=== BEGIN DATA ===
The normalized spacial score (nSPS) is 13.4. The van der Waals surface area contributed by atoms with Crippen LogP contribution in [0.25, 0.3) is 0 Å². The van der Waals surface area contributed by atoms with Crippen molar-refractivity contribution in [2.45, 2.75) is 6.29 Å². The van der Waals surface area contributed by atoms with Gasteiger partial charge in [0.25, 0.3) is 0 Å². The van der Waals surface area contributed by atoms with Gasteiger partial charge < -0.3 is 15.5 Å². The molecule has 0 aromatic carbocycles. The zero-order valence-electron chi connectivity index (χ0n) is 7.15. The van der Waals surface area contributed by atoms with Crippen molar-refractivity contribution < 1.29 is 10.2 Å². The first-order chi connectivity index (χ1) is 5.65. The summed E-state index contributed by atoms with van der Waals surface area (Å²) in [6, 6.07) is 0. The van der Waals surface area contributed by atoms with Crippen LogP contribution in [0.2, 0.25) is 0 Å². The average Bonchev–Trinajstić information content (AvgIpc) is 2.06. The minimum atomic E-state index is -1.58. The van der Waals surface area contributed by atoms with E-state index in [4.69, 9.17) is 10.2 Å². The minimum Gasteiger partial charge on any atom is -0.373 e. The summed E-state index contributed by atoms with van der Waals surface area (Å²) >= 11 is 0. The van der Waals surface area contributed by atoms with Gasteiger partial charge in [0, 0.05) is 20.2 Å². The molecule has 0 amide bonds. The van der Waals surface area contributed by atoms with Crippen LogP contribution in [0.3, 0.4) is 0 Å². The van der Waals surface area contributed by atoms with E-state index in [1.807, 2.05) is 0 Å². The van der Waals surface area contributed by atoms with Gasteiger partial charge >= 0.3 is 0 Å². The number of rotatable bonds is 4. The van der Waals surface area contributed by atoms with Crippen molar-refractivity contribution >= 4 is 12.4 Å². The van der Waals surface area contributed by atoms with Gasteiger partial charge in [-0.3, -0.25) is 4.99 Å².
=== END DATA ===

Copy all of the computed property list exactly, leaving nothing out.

The normalized spacial score (nSPS) is 13.4. The van der Waals surface area contributed by atoms with Crippen LogP contribution in [0.25, 0.3) is 0 Å². The van der Waals surface area contributed by atoms with Crippen molar-refractivity contribution in [2.45, 2.75) is 6.29 Å². The van der Waals surface area contributed by atoms with Gasteiger partial charge in [0.25, 0.3) is 0 Å². The van der Waals surface area contributed by atoms with Gasteiger partial charge < -0.3 is 15.5 Å². The molecule has 0 aromatic carbocycles. The zero-order valence-electron chi connectivity index (χ0n) is 7.15. The van der Waals surface area contributed by atoms with Crippen molar-refractivity contribution < 1.29 is 10.2 Å². The first-order chi connectivity index (χ1) is 5.65. The summed E-state index contributed by atoms with van der Waals surface area (Å²) in [6, 6.07) is 0. The van der Waals surface area contributed by atoms with Crippen LogP contribution in [0.2, 0.25) is 0 Å². The average Bonchev–Trinajstić information content (AvgIpc) is 2.06. The minimum atomic E-state index is -1.58. The van der Waals surface area contributed by atoms with E-state index in [4.69, 9.17) is 10.2 Å². The minimum Gasteiger partial charge on any atom is -0.373 e. The summed E-state index contributed by atoms with van der Waals surface area (Å²) >= 11 is 0. The van der Waals surface area contributed by atoms with Gasteiger partial charge in [0, 0.05) is 20.2 Å². The molecule has 0 amide bonds. The van der Waals surface area contributed by atoms with Crippen LogP contribution in [0.3, 0.4) is 0 Å². The van der Waals surface area contributed by atoms with E-state index in [1.807, 2.05) is 0 Å². The van der Waals surface area contributed by atoms with Gasteiger partial charge >= 0.3 is 0 Å². The number of rotatable bonds is 4. The van der Waals surface area contributed by atoms with Crippen molar-refractivity contribution >= 4 is 12.4 Å². The van der Waals surface area contributed by atoms with Gasteiger partial charge in [-0.3, -0.25) is 4.99 Å².